The St. Gotthard Tunnel in Switzerland is the third longest road tunnel in the world (the longest is Lærdalstunnelen, which is 24.5 km (15.3 miles), and the second longest is the Zhongnanshan Tunnel). It runs from Göschenen in the north to Airolo in the south, and is just under 17 kilometres in length below the St. Gotthard Pass. It links two Swiss cantons: Uri to the north and Ticino to the south. This road forms part of the shortest road link from Hamburg, Germany to Sicily in Italy.
The widely used expressway tunnel was opened on September 5, 1980, in response to the automobile boom in Switzerland and the popularity of Italy as a travel resort.
On October 24, 2001, a collision of two lorries created a fire in the tunnel, killing eleven. The tunnel was closed for two months after the accident for reparations and clean-up.
The St. Gotthard railway tunnel, close but separate from the expressway tunnel, handles rail traffic on the north-south line in Switzerland. It was opened 1882. In this category, however, it is no longer the record-holder. The Seikan Tunnel in Japan and the Channel tunnel between the United Kingdom and France are both in excess of 50km (30mi).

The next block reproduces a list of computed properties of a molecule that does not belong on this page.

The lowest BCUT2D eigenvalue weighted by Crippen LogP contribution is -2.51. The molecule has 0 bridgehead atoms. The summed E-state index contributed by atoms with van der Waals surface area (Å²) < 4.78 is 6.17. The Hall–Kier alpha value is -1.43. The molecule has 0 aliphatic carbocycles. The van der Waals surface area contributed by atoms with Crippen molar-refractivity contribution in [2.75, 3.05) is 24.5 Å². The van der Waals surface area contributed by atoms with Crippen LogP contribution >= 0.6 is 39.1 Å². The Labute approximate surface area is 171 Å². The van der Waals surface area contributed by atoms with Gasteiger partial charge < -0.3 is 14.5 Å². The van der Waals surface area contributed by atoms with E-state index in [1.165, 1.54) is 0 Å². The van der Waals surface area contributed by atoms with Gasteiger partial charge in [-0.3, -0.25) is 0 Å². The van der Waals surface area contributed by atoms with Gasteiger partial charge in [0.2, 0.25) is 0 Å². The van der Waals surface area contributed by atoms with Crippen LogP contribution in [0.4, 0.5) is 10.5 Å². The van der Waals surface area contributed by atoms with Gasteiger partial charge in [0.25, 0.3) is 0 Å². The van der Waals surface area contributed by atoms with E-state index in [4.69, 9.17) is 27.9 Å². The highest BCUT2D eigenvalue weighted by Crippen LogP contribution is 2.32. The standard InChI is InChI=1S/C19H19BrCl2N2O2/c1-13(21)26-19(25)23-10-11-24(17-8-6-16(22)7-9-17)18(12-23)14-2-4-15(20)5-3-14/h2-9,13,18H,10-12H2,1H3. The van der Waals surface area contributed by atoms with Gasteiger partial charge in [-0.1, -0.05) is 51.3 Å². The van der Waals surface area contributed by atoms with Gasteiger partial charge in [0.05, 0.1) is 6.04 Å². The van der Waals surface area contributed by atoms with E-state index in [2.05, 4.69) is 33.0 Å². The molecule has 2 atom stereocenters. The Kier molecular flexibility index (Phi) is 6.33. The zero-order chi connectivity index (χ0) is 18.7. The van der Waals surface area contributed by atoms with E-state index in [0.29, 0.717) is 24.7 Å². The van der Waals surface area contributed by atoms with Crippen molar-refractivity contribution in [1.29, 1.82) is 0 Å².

In a few years to come, a second rail tunnel, the Gotthard Base Tunnel, will be completed (this tunnel is currently under construction, with increasing portions already complete), which will be longer (57 km) and be put into operation for the use of express trains travelling from northern Switzerland to the Ticino area and beyond.
The St. Gotthard tunnel forms part of the A2 motorway in Switzerland, running north from Basel through the tunnel down to Chiasso on the border with Italy.
Traffic flows through only one tunnel, which carries traffic both ways, with each direction allocated only one lane. The tunnel’s speed limit is 80 km/h.
The tunnel is heavily used and often home to traffic jams both on the north and south ends. In contrast, another tunnel through the Alps, the San Bernardino road tunnel in the canton of Graubünden, is relatively uncongested and shorter. The road taken on that expressway is actually longer than the direct route through the St. Gotthard tunnel.
There are also concerns on its safety. Statistics show that due to the nature of the tunnel (only one tunnel at present, with bidirectional traffic flowing without a physical divide), it is more perilous than a standard tunnel (two tunnels, each catering only to multiple lanes going in one direction). As a result accidents are more likely to happen.
In the tunnel, a distance of 150 metres between each car is enforced.